"What your name?" "Good name, good name!" "Where you from?" "How long you in Sapa?" "You buy from me ok?", followed by "Why you no want buy from me?","If you buy, you only buy from me. ""You have to buy from me." And so forth.
It seems like only the Young Dzao Women are this persistent; the Older Women are funny, on our way back to Sapa we picked up a group of them who looked like they needed a ride. They where having a heck of a time in the van. And though they tried to sell us stuff, they weren't nearly as aggressive as the younger Red Dzao women. When I returned from vacation, I was reading one of Vietnam guides, which mentioned how "shy" Red Dzao women are.... Hmmm. Luckily, Red Dzao women are pretty easy to pick out by their bright red head-dress and their shaved eye brows. The also shave the front potion of their scalp.
This put Mai in a very tenable position, she could see that we were being aggressively accosted, and we'd been stuck to for over 2 kilometers, with no sign of a let-up. The village of Taphin is also a Red Dzao village, and there was the potential of picking up even more folks trying to sell us stuff. On the other hand; though Mai told us that this isn't a very popular hike, she does bring tourists this way, and needs to keep up a good relationship with everyone. Her solution soon became apparent, she took us off the regular trail, and we ended up skirting the valley. And we were thankful, not only for the chance to enjoy some peace, but for the views this afforded.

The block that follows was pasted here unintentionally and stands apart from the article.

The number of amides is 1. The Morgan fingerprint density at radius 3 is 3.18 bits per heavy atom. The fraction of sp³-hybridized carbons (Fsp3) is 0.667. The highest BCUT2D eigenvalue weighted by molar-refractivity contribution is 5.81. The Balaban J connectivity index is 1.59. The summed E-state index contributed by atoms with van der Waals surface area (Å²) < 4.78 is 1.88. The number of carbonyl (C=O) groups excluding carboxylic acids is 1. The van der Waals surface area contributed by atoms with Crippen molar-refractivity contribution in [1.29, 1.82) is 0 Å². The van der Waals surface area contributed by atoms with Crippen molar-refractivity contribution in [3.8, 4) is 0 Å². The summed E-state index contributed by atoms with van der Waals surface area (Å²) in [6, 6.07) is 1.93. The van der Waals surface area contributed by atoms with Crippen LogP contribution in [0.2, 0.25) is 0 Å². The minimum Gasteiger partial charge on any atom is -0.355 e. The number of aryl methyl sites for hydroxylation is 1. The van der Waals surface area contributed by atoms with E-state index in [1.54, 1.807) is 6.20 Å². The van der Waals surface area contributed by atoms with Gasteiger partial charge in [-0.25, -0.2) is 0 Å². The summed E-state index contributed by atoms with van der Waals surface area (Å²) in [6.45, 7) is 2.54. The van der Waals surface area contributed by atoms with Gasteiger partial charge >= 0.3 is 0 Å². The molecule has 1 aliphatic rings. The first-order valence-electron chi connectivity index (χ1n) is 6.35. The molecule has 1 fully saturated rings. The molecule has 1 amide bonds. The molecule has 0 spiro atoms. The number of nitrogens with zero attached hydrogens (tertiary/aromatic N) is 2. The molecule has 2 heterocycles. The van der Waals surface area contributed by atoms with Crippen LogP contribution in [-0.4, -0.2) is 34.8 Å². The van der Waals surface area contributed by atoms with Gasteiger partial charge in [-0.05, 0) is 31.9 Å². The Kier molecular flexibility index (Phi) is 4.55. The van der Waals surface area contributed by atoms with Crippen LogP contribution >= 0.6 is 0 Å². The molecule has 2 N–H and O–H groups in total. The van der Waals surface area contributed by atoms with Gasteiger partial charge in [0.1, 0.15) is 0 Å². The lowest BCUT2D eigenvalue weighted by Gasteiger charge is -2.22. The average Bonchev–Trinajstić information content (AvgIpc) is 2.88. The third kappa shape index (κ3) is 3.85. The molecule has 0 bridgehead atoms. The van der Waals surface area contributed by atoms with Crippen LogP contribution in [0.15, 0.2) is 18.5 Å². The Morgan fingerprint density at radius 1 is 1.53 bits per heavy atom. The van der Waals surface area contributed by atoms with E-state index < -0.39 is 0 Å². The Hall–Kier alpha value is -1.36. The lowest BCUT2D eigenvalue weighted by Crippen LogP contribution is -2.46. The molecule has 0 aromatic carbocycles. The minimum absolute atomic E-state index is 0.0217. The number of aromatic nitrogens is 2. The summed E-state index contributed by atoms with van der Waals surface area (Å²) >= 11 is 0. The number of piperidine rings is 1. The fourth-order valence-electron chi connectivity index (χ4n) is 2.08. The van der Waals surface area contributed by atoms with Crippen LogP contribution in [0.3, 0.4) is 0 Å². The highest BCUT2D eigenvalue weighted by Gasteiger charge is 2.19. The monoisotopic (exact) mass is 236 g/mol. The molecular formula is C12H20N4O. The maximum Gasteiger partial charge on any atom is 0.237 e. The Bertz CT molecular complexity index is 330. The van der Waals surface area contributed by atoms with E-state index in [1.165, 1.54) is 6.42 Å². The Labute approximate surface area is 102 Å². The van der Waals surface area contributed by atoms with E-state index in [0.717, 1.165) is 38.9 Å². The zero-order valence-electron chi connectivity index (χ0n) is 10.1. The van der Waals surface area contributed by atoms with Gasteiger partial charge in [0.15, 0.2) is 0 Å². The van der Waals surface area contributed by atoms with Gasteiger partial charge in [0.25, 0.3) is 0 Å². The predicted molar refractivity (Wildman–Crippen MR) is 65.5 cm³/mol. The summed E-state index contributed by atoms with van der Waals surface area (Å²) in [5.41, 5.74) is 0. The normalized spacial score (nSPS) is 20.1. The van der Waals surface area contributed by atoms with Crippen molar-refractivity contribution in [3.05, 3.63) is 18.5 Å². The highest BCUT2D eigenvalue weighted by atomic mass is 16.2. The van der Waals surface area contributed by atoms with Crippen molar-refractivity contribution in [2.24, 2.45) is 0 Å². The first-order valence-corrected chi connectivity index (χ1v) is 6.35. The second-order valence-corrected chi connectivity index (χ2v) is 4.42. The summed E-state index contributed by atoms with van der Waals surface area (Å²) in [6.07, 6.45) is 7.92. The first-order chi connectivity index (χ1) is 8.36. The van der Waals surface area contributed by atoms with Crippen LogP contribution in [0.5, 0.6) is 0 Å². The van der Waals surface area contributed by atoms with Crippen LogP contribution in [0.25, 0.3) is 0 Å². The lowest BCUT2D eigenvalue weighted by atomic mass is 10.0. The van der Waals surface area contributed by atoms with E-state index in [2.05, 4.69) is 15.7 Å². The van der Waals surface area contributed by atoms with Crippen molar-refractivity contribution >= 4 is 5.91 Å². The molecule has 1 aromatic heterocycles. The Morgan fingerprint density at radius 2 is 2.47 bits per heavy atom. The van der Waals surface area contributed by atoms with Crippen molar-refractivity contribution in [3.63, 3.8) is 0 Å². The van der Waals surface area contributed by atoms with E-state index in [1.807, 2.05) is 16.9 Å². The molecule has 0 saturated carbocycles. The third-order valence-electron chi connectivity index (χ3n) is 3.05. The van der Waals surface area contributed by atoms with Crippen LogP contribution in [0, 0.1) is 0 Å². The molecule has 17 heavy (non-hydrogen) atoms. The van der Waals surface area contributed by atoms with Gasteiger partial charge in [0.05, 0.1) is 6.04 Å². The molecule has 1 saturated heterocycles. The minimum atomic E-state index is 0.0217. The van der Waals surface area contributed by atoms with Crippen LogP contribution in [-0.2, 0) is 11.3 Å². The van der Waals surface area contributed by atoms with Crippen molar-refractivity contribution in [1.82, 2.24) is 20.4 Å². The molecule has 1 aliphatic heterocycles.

The area around the building you see in the background was where we were headed; Taphin.
Eventually, we came across a concrete "road" where we saw a few tourists on motorbikes, and entered into the village of Taphin. Don't let the more modern looking path fool you; life here is still quite hard.
One of the concrete paths ended at this cave. The Missus read the sign in Chinese next to it, and told me it was the "Dragon Cave". According to Mai this large cave is where many of the villagers hid during the war. After a short rest to soak up the cool air, we decided to head on over to the lunch spot.
As we turned back and headed down another path, where we came across 2 girls trying to chase down some runaway goats. Their giggling was infectious. And if you enlarge the photo(click on it), you can get a peek at a man sitting on a water buffalo watching on in amusement.
We stopped at the end of the path for lunch. you could tell that this was the place by the motorbikes. And if that didn't tell you that this was the place to stop, the Water Buffalo parking sure did.
At this point we sat, and Mai disappeared. Only to reappear about 10 minutes later with plates of veggies, fruits, and Banh Mi.